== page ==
moved; that the floor alone held a multitude of holes accompanied by rusted nails randomly found all throughout. It’s evident to any visitor today how much handiwork they have put into the space.
Off to the side, next to the washer and dryer, is a wall plastered with paper. Staring at it, my internal dialogue picks out the names of people I’ve had the honor to interact with. It’s a scrapbook of setlists from shows past. One that looks as if it has had to have been uncrumpled catches my attention the most. I think of how the residents took the time to retrieve the otherwise discarded object, taping it here among the others.
While observing, I find myself playing pretend, creating a scenario of moving laundry from washer to dryer. Of this being my place of living. I wonder what memories would the wall of memorabilia hold. Would my favorite be made of pink construction paper, stickered with stars? Or rather the one you can tell was rushed on the yellowed graph paper near the bottom?
As I lay outstretched on my apartment floor now writing this, thinking of that wall, I am reminded of a friend who played last weekend. How their setlist is now taped to that wall. And how when deciding what house would cultivate the best environment for their work, they chose Brinstar.
“No Cigs, No Networking” says the pipe cushioned, then wrapped in duct-tape above the front of the crowd. As I stand in the back rereading this statement, my body leaning into the basement wall, I am reminded of all the details about this place that allow it to capture a more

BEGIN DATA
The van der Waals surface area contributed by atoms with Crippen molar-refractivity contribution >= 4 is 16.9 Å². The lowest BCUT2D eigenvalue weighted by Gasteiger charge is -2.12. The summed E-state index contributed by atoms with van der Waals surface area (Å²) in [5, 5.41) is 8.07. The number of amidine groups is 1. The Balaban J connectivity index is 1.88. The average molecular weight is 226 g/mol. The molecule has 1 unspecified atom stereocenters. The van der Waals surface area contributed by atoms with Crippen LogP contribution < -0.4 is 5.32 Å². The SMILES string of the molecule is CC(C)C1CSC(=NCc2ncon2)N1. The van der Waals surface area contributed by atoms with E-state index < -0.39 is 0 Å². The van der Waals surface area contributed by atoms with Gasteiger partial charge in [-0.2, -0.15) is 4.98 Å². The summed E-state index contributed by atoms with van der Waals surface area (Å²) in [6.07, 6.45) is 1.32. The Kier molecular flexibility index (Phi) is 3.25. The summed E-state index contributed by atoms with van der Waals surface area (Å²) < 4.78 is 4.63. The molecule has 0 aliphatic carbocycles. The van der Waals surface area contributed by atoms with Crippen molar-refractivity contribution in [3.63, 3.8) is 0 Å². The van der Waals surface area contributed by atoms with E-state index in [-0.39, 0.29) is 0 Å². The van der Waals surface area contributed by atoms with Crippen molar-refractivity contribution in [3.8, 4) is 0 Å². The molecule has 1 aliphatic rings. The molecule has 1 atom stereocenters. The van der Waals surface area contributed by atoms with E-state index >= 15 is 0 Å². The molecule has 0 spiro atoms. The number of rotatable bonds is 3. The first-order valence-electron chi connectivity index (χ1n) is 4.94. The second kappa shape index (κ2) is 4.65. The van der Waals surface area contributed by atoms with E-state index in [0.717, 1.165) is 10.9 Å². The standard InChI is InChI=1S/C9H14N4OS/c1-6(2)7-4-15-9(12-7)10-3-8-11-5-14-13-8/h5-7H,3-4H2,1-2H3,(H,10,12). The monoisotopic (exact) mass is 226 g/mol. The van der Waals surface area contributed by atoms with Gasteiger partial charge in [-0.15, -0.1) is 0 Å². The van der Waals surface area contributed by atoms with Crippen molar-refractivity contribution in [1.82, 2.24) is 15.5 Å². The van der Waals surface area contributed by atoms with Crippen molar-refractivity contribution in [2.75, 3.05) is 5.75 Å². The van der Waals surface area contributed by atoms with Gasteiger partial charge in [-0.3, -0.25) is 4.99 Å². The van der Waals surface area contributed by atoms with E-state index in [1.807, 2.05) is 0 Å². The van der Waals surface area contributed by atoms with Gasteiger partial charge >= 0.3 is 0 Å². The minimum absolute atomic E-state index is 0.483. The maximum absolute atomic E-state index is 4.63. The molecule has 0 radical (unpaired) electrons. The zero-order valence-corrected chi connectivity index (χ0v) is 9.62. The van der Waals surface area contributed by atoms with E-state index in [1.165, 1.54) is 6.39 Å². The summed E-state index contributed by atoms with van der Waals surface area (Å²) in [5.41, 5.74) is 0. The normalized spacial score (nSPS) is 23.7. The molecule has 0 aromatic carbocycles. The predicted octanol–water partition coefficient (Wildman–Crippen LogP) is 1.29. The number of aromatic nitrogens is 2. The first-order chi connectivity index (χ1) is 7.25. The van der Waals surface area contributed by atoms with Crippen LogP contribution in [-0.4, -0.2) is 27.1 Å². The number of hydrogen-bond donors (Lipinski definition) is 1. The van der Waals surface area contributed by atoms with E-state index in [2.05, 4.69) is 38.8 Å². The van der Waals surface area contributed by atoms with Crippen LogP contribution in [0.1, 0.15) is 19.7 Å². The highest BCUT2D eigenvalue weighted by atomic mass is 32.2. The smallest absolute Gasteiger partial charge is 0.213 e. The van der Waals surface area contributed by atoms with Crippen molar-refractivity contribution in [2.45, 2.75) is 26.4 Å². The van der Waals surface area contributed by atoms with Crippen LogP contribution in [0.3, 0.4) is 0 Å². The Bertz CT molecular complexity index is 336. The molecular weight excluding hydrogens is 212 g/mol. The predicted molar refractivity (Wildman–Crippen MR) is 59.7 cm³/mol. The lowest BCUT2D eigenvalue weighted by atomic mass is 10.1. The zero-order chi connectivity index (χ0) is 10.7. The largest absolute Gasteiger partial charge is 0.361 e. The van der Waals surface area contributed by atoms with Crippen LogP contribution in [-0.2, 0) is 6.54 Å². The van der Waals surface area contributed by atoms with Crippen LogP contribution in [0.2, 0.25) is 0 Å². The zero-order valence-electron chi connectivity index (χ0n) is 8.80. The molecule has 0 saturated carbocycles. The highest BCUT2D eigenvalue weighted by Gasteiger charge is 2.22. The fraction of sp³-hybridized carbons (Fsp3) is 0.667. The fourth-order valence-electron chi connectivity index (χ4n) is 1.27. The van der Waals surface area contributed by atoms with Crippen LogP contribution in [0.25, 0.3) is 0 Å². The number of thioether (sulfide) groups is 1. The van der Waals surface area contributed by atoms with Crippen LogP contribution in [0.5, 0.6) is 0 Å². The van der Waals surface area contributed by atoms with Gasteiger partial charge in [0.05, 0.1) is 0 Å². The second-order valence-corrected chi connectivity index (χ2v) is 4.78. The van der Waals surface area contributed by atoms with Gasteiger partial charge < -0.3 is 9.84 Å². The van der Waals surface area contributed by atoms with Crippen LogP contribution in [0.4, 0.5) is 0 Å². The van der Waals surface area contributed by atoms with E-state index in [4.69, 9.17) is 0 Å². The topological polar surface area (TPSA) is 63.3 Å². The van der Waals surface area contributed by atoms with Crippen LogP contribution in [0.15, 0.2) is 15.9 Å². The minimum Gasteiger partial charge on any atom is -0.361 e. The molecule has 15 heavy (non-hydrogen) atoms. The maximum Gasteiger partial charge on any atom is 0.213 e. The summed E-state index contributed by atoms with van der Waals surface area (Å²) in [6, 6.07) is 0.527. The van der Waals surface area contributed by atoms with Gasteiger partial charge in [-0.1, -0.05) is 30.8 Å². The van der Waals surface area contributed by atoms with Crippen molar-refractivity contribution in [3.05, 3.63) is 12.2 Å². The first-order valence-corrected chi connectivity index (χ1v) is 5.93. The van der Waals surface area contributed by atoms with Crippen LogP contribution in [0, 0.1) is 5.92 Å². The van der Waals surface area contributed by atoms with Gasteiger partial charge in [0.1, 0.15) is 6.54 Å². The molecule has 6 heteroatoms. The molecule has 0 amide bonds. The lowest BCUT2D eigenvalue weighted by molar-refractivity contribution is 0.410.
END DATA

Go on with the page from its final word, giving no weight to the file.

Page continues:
home-like quality than its counterparts.
I turn my head to peer over my left shoulder. My eyes momentarily wander away from the stage. I focus in on a girl that can be seen through a doorway that leads out to the initial entrance. Younger than me, she hangs her coat on a homemade rack, consisting of an already strained wire and donated hangers from the housemates. She passes under the door’s frame now, into the same space my body occupies. She stops to the left of the entrance to observe a set of shelves, painted white and filled with tiny individualized markings of color. After looking it up and down and reading a few of its words, she bends to where a paintbrush is placed to add her own. I wonder if she notices mine amongst the many. I lose her when she joins the crowd and my eyes focus back onto where they were originally drawn. The guitarist’s head now facing downwards towards the strings. Everyone has become quiet, and there is a warm lulling sense to the air; it is a softer song.
Greylock household on Fridays. A word of wisdom: there is no point in trying to scrub the eye off, as it tends to stick around as a reminder from the night before.
The living room, functioning as a place for the crowd, has the bandmates pushing furniture up against cigarette-infused walls, a visual indication for the venue’s night-time-only inhabitants of how the space functions during the day. Most noticeable, two couches of grayness and sag that sit underneath windows, framed by old warm-toned Christmas lights that flicker unintentionally, looking out onto a streetway of the same name. Although for shows, the blinds of those stay drawn.
Sitting on the couches are your typical twenty-something collegiates, tired from the week of studies that precede their visits, as is the makeup of most of this crowd. They rest their feet and eyes while keeping their ears on the sound found forward and inward.